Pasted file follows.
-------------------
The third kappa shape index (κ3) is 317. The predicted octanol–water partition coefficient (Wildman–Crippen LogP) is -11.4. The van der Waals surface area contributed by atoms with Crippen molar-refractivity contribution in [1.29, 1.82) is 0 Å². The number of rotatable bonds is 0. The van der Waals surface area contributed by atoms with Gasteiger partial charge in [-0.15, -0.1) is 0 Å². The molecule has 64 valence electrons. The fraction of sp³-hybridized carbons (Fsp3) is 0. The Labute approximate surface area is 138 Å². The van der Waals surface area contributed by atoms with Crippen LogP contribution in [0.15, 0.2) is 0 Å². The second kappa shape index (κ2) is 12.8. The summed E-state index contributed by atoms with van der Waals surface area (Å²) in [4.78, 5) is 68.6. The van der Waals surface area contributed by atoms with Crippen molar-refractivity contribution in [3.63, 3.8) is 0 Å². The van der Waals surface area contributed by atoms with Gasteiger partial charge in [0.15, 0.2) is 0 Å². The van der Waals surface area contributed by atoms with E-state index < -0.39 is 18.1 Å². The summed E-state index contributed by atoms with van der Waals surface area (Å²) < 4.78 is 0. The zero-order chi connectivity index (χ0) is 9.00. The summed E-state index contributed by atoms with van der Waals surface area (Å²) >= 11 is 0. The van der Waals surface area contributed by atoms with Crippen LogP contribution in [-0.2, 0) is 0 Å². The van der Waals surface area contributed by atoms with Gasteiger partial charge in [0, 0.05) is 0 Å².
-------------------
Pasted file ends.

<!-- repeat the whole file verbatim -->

The third kappa shape index (κ3) is 317. The predicted octanol–water partition coefficient (Wildman–Crippen LogP) is -11.4. The van der Waals surface area contributed by atoms with Crippen molar-refractivity contribution in [1.29, 1.82) is 0 Å². The number of rotatable bonds is 0. The van der Waals surface area contributed by atoms with Gasteiger partial charge in [-0.15, -0.1) is 0 Å². The molecule has 64 valence electrons. The fraction of sp³-hybridized carbons (Fsp3) is 0. The Labute approximate surface area is 138 Å². The van der Waals surface area contributed by atoms with Crippen LogP contribution in [0.15, 0.2) is 0 Å². The second kappa shape index (κ2) is 12.8. The summed E-state index contributed by atoms with van der Waals surface area (Å²) in [4.78, 5) is 68.6. The van der Waals surface area contributed by atoms with Crippen molar-refractivity contribution in [3.63, 3.8) is 0 Å². The van der Waals surface area contributed by atoms with Gasteiger partial charge in [0.15, 0.2) is 0 Å². The van der Waals surface area contributed by atoms with E-state index < -0.39 is 18.1 Å². The summed E-state index contributed by atoms with van der Waals surface area (Å²) < 4.78 is 0. The zero-order chi connectivity index (χ0) is 9.00. The summed E-state index contributed by atoms with van der Waals surface area (Å²) >= 11 is 0. The van der Waals surface area contributed by atoms with Crippen LogP contribution in [-0.2, 0) is 0 Å². The van der Waals surface area contributed by atoms with Gasteiger partial charge in [0, 0.05) is 0 Å².